Now that there is more and more proof that non-steroidal anti-inflammatory drugs (NSAIDS) are more dangerous than thought to be in the past, there is more reason to try alternatives to treat pain. As a practitioner of Traditional Chinese Medicine, a medicine in which there are 5,776 herbs in the Chinese Materia Medica, an herbalist’s bible, I have been prescribing herbs for over a decade for a vast array of symptoms, including pain. I feel comfortable knowing that these herbs, especially in combination with other herbs, have been used for thousands of years and proven not only effective, but safe if used correctly.
In 2015, the FDA strengthened their warning that prescription and over-the-counter versions of popular painkillers, like Advil, Aleve, and Motrin, carries a cardiac risk even for short-term use and for people with or without heart disease. Recently, after a Danish trial revealed that there is a 31% increased risk of having cardiac arrest, which is when the heart suddenly stops beating, when taking an NSAID, including ibprofen, the European Heart Journal published that these drugs should be used with caution and that people with heart problems may want to avoid them. Heart disease is the number one killer in the United States so if anyone should head this warning, it’s Americans.
Pain is not an easy thing to cope with, even for people who have a high tolerance for pain. When I was 27, a pressure cooker exploded in my face and I suffered 2nd and 3rd degree burns on 11% of my body. After almost three weeks in ICU, it took a year of surgery, therapy, nerve regeneration and 24/7 burn garment apparel until I was healed on the outside. On the inside, however, post traumatic stress disorder still haunts me and can be a diagnosis that will never truly go away. After too many side effects from an opioid based prescription pain killer, I used alternative medicine, (Chinese herbs, acupuncture, and meditation) to wean off of the addictive substances and get myself, (mind, body and spirit) healthy again.
So armed with these new precautions, how can we treat our pain naturally, effectively, and without the risk of opioid addiction? Here are my top four ancient herbs with at least 2,500 years of use that can be used for acute or chronic pain. I absolutely recommend seeing a certified herbalist as each pain can be treated with different herbs and herbal combinations. Saying that, this is a good introduction to some of the most effective herbal painkillers available today.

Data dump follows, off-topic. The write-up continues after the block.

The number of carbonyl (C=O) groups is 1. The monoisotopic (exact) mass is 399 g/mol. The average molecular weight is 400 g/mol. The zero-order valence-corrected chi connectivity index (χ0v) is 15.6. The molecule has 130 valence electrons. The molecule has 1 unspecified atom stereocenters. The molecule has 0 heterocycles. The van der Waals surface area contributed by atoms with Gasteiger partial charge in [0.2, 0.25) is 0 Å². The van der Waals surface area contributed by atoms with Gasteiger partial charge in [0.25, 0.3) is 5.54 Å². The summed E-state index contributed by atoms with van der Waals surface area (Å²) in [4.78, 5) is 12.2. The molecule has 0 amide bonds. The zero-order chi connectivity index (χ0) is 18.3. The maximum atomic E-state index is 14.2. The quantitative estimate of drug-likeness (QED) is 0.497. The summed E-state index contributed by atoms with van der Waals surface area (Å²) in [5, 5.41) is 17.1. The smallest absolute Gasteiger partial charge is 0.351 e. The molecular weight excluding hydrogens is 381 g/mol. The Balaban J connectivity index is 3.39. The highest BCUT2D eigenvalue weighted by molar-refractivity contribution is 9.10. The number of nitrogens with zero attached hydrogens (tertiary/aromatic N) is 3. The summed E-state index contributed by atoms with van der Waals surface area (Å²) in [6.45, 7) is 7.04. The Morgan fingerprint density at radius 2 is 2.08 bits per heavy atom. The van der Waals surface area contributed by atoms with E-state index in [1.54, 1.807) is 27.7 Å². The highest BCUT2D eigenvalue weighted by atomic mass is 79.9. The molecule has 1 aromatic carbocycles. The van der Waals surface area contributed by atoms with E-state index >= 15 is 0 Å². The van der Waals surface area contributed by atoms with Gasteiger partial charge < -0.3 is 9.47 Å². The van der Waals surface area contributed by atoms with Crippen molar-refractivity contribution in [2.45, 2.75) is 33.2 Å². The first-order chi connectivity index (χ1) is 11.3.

(Yan Hu Suo, Corydalis Rhizome)
The principal pain relieving herb in the Chinese Materia Medica, (a Chinese Herbalist’s bible) this herb relieves both inflammation and nerve pain and is so potent that in the East it is used to ease the pain caused by terminal cancer. Corydalis is a relative of the Palaver Somniferous Opium Poppy but it doesn’t have the same addicting qualities as an opioid, even though it has a strong pain relieving component.
According the Materia Medica, this herb is 40% as effective as morphine and can help relieve such symptoms as menstrual pain, chest pain, abdominal pain, headaches, fatigue, and in a study done on rats (sorry PeTA!) it reduces the chances of gastric and duodenal ulcers so it’s a great remedy for epigastric pain as well.
It functions by being an acrid, bitter and warm herb that invigorates the blood and moves qi to alleviate pain. To enhance the blood invigorating properties, say for menstrual pain or headache pain due to a concussion, toast or fry the herb in vinegar. The dosage is 4.5 grams – 12 grams but unfortunately, it’s not an epicurean delight so I suggest taking it as a supplement. Avoid taking this herb during pregnancy.
(Jiang Huang, Tumeric Rhizome, Ginger Yellow)